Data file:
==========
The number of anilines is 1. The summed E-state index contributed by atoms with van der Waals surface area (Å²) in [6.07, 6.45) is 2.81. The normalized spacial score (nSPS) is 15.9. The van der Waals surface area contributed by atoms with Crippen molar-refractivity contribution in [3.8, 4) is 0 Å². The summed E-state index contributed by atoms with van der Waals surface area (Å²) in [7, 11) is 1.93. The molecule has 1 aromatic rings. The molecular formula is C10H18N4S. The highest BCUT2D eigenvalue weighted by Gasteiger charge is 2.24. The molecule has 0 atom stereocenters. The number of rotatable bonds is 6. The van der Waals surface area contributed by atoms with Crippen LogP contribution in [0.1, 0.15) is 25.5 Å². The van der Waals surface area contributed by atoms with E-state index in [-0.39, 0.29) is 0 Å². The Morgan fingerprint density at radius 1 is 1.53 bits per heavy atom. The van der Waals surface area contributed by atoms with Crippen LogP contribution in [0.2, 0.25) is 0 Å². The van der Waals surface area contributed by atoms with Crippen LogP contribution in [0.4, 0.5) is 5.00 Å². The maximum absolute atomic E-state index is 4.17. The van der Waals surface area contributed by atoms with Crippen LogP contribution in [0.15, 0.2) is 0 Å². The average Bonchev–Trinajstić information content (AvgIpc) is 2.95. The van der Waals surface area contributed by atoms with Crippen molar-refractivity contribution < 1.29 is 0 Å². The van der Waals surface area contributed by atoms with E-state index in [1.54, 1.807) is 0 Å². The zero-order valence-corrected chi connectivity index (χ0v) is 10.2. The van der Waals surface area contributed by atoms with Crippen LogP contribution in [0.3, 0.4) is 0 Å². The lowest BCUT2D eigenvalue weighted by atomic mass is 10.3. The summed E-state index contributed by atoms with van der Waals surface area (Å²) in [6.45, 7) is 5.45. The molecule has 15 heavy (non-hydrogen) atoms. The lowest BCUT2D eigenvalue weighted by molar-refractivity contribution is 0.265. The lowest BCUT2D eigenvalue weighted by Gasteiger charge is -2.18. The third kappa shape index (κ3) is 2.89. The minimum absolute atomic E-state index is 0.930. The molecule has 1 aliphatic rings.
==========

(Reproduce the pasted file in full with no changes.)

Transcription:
The number of anilines is 1. The summed E-state index contributed by atoms with van der Waals surface area (Å²) in [6.07, 6.45) is 2.81. The normalized spacial score (nSPS) is 15.9. The van der Waals surface area contributed by atoms with Crippen molar-refractivity contribution in [3.8, 4) is 0 Å². The summed E-state index contributed by atoms with van der Waals surface area (Å²) in [7, 11) is 1.93. The molecule has 1 aromatic rings. The molecular formula is C10H18N4S. The highest BCUT2D eigenvalue weighted by Gasteiger charge is 2.24. The molecule has 0 atom stereocenters. The number of rotatable bonds is 6. The van der Waals surface area contributed by atoms with Crippen LogP contribution in [0.1, 0.15) is 25.5 Å². The van der Waals surface area contributed by atoms with E-state index in [-0.39, 0.29) is 0 Å². The Morgan fingerprint density at radius 1 is 1.53 bits per heavy atom. The van der Waals surface area contributed by atoms with Crippen LogP contribution in [0.2, 0.25) is 0 Å². The van der Waals surface area contributed by atoms with Crippen LogP contribution in [0.4, 0.5) is 5.00 Å². The maximum absolute atomic E-state index is 4.17. The van der Waals surface area contributed by atoms with Crippen LogP contribution in [0.15, 0.2) is 0 Å². The average Bonchev–Trinajstić information content (AvgIpc) is 2.95. The van der Waals surface area contributed by atoms with Crippen molar-refractivity contribution < 1.29 is 0 Å². The van der Waals surface area contributed by atoms with E-state index in [1.54, 1.807) is 0 Å². The zero-order valence-corrected chi connectivity index (χ0v) is 10.2. The van der Waals surface area contributed by atoms with Crippen LogP contribution in [0.3, 0.4) is 0 Å². The lowest BCUT2D eigenvalue weighted by atomic mass is 10.3. The summed E-state index contributed by atoms with van der Waals surface area (Å²) in [6.45, 7) is 5.45. The molecule has 15 heavy (non-hydrogen) atoms. The lowest BCUT2D eigenvalue weighted by molar-refractivity contribution is 0.265. The lowest BCUT2D eigenvalue weighted by Gasteiger charge is -2.18. The third kappa shape index (κ3) is 2.89. The minimum absolute atomic E-state index is 0.930. The molecule has 1 aliphatic rings.